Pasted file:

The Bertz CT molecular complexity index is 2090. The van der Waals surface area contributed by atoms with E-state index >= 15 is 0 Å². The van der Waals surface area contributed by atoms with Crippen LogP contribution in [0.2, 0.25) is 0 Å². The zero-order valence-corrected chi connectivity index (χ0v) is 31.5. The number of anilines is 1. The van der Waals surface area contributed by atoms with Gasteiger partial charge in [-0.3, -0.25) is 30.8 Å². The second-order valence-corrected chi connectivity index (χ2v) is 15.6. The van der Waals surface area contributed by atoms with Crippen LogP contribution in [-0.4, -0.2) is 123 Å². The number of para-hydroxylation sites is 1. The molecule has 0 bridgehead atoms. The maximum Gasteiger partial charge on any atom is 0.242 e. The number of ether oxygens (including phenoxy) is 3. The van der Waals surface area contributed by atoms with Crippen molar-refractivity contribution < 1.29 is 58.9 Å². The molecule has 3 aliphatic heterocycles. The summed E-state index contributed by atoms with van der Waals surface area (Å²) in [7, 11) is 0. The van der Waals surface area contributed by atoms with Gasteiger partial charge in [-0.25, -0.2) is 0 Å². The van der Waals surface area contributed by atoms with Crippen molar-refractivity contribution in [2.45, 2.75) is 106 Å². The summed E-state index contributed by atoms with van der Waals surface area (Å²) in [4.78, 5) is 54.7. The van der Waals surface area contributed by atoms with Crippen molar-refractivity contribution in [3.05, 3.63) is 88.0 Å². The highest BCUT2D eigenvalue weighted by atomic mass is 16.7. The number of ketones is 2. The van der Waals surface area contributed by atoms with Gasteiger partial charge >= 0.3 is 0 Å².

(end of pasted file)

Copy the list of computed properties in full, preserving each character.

The Bertz CT molecular complexity index is 2090. The van der Waals surface area contributed by atoms with E-state index >= 15 is 0 Å². The van der Waals surface area contributed by atoms with Crippen LogP contribution in [0.2, 0.25) is 0 Å². The zero-order valence-corrected chi connectivity index (χ0v) is 31.5. The number of anilines is 1. The van der Waals surface area contributed by atoms with Gasteiger partial charge in [-0.3, -0.25) is 30.8 Å². The second-order valence-corrected chi connectivity index (χ2v) is 15.6. The van der Waals surface area contributed by atoms with Crippen LogP contribution in [-0.4, -0.2) is 123 Å². The number of para-hydroxylation sites is 1. The molecule has 0 bridgehead atoms. The maximum Gasteiger partial charge on any atom is 0.242 e. The number of ether oxygens (including phenoxy) is 3. The van der Waals surface area contributed by atoms with Crippen molar-refractivity contribution < 1.29 is 58.9 Å². The molecule has 3 aliphatic heterocycles. The summed E-state index contributed by atoms with van der Waals surface area (Å²) in [7, 11) is 0. The van der Waals surface area contributed by atoms with Gasteiger partial charge in [-0.25, -0.2) is 0 Å². The van der Waals surface area contributed by atoms with Crippen molar-refractivity contribution in [2.45, 2.75) is 106 Å². The summed E-state index contributed by atoms with van der Waals surface area (Å²) in [4.78, 5) is 54.7. The van der Waals surface area contributed by atoms with Crippen molar-refractivity contribution in [3.05, 3.63) is 88.0 Å². The highest BCUT2D eigenvalue weighted by atomic mass is 16.7. The number of ketones is 2. The van der Waals surface area contributed by atoms with Gasteiger partial charge >= 0.3 is 0 Å².